I won a C race

Wow, what a weekend!

I flew up to Björkliden (a “Birch Pasture” at nearly 68 degrees N. Latitude) to run a 56 km mountain marathon under the midnight sun.  For me, this was a training session that happened to be an organized race. The goal was simple:  have fun, get some km’s in my legs, and come back ready for 4 weeks of hard training before the Wu Long race (China) in late August. In my race planning, I call this a “C” race because the results are meaningless.  In contrast, “A” and  “B” races are to perform well.

But some things don’t go according to plan:  some things go better than planned (I won the race) while others are not so good (I ended up with 5 stitches in my right hand).

The weekend started with a presentation about NZ’s Coast to Coast — which seemed to be appreciated by a roomful of about 75+ trail runners. I may even have converted a few into multisporters, which would be a nice reversal of a trend seemingly going the other way.

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Under a hot sun (nearly 30 C / 85 F) we sprinted off into the mountains at 18.00. It felt more like a desert than a polar landscape. I followed my plan and took it easy, watching the leaders rapidly disappear ahead of me in the tree-less landscape.  I struck up conversation with other runners and enjoyed the glorious scenery. Everybody was happy to be there and excited about the long haul ahead — many of the runners had chosen to run two laps (~112 km), but I was happy with 56.

 

1_DSC4520 Credit Magnus Näsmark www.formfaktion.com

The start. Photo: Magnus Näsmark 

 

One of the race highlights was waffles with whip cream and raspberry jam at the first food station. I swallowed a couple and carried on. I found out later that the runners in the back  didn’t get any because they had run out. I felt bad — I should have just taken one :(

The best waffle pic goes to … I don’t know, what do you think? The first picture below is Andre Jönsson whose anticipation is almost palpable, but then again Elov Olsson didn’t even bother chewing as he headed downhill.

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At the next food station (2 hrs and 15 min) I was in 8th place. My legs were feeling good, and I was having fun. I was eating every 20 min and drinking every 5 to 10 (!!). I chatted with a Danish guy in Swedish (not easy to do even when not breathing hard) and then started the steep climb that everybody had talked about.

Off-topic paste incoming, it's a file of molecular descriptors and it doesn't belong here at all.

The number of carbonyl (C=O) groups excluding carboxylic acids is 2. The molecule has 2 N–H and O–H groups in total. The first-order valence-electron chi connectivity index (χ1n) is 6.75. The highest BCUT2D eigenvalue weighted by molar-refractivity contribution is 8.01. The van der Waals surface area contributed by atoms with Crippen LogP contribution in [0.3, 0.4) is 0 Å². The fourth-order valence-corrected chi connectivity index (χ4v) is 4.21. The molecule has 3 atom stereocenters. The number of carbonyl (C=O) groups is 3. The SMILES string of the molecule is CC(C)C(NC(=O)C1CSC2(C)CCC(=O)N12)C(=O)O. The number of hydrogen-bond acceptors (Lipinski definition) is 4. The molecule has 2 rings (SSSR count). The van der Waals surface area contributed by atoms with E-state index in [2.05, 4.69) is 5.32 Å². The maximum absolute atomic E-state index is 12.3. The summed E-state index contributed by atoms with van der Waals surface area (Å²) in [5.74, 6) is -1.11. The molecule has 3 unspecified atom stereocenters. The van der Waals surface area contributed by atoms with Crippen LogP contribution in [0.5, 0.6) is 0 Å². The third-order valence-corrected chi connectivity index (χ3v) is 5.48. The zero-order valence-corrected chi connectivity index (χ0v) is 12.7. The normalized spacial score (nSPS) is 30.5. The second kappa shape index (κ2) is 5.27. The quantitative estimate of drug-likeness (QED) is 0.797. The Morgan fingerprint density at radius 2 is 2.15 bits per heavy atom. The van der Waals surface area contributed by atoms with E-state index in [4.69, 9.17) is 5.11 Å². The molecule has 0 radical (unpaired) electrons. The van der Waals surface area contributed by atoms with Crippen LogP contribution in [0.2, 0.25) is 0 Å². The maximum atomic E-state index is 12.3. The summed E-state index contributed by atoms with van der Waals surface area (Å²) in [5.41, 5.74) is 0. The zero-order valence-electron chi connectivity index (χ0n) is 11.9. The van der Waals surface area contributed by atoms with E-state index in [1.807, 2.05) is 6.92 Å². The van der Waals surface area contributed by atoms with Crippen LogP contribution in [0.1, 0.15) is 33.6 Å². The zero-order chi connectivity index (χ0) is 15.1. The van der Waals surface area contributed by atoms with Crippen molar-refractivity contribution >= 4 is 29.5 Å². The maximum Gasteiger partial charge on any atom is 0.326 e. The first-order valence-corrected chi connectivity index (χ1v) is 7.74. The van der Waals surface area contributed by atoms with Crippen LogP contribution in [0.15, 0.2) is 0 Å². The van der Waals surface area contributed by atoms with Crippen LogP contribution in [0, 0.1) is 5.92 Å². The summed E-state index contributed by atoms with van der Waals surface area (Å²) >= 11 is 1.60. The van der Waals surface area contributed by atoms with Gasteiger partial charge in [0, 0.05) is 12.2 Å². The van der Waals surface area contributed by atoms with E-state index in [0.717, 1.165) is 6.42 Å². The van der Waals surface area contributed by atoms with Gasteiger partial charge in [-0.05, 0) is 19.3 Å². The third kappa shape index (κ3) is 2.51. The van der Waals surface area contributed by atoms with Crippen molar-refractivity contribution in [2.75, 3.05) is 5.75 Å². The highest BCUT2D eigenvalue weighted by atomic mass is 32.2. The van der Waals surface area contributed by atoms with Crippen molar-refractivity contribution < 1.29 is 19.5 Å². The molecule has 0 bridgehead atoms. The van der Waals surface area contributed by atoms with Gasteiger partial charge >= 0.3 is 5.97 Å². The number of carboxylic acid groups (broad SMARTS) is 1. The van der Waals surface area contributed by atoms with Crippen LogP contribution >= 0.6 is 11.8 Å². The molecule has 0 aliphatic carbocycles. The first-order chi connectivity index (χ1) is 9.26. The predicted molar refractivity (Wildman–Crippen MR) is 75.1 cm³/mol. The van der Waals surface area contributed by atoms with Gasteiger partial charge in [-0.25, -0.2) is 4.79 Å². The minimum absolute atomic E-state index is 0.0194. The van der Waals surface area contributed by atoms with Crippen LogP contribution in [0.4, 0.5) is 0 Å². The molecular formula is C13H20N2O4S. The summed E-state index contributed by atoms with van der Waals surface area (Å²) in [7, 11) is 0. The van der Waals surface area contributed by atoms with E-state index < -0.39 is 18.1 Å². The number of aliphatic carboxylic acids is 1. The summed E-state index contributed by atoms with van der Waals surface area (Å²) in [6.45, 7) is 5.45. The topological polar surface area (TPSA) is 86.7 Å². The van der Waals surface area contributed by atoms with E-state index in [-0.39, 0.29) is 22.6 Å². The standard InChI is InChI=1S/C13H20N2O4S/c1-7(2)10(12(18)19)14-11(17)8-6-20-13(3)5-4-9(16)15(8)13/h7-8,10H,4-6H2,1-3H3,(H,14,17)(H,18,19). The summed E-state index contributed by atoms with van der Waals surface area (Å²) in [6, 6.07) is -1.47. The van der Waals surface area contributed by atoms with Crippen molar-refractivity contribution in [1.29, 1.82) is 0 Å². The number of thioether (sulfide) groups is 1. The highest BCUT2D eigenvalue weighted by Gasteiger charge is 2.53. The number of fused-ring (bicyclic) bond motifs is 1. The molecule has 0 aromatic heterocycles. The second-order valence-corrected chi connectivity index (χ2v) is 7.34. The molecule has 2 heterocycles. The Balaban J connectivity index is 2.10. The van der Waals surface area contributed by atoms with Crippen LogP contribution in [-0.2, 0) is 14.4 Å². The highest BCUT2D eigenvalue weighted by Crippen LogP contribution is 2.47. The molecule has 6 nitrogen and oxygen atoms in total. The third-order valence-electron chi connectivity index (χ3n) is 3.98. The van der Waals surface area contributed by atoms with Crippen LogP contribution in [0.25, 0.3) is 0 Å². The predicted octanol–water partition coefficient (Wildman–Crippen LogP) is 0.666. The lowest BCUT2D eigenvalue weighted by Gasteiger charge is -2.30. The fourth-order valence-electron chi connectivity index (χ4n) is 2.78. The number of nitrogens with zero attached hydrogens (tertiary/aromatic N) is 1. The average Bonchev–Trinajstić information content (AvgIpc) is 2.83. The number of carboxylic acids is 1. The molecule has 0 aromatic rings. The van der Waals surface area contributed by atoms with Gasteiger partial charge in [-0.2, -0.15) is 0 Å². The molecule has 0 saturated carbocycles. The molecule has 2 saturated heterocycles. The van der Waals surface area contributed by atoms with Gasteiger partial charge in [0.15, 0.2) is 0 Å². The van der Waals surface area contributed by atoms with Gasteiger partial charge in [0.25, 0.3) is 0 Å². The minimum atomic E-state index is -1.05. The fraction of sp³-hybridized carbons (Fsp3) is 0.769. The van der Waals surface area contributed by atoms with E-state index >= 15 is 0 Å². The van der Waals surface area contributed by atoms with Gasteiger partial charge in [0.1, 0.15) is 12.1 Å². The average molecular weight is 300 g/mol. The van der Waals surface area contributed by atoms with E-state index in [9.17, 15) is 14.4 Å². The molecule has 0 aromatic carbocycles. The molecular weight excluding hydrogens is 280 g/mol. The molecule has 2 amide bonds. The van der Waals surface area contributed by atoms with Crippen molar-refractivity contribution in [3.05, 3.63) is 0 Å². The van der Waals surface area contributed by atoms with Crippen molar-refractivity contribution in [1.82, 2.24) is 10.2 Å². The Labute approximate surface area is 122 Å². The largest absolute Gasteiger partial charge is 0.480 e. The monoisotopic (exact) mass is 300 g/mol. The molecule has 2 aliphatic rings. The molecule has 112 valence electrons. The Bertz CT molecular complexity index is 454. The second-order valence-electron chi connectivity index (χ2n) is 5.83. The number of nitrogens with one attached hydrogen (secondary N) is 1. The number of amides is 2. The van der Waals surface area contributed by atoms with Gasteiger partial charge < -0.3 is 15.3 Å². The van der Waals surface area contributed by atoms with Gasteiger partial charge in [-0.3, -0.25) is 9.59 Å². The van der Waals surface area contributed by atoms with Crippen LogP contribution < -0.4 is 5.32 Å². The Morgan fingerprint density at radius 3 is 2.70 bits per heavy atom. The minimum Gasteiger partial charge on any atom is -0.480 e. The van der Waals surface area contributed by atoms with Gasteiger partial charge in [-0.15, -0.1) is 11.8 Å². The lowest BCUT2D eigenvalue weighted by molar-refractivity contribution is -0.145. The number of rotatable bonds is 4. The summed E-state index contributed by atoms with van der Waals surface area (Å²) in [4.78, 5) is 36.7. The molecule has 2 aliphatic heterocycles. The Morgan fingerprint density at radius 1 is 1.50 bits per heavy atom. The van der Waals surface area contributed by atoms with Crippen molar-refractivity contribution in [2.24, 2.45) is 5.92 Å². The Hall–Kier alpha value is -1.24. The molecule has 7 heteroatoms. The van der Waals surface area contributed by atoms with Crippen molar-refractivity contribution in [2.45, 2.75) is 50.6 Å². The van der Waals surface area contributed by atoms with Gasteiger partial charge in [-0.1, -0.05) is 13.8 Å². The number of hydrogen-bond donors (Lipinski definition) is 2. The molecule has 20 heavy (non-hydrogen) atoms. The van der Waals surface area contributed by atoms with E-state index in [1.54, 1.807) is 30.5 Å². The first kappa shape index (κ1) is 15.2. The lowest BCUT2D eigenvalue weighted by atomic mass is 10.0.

1 IMG_0283 Can you find me down to the right? Photo: Robin Andersson

 

Here’s where things started to change and I decided to adapt my game plan. Going up the steep hill with my poles I cruised by the others who appeared to be “burned out” by the heat (I was the only guy with poles among the top ~10 racers). I looked at my heart rate and I wasn’t pushing that hard so I just kept it steady.

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Pushing my way up toward the leaders. Photo: Johan Lantz

 

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Descending with Elov from the race’s high point. Photo: Johan Lantz

When I reached the race’s high point (just over 3 hrs) I was running alongside 1st and 2nd place (however, one of them was doing 112 km so he was conserving his energy). That’s when I decided to change this from a “C” race to an “A” race.

Why? No, not because my competitive nature got the best of me. Rather, I needed practice in protecting a lead — a skill that can only be simulated and practiced in a race situation. This was a good chance to practice.

 

1 IMG_0306 The poles were my secret weapon … Photo: Robin Andersson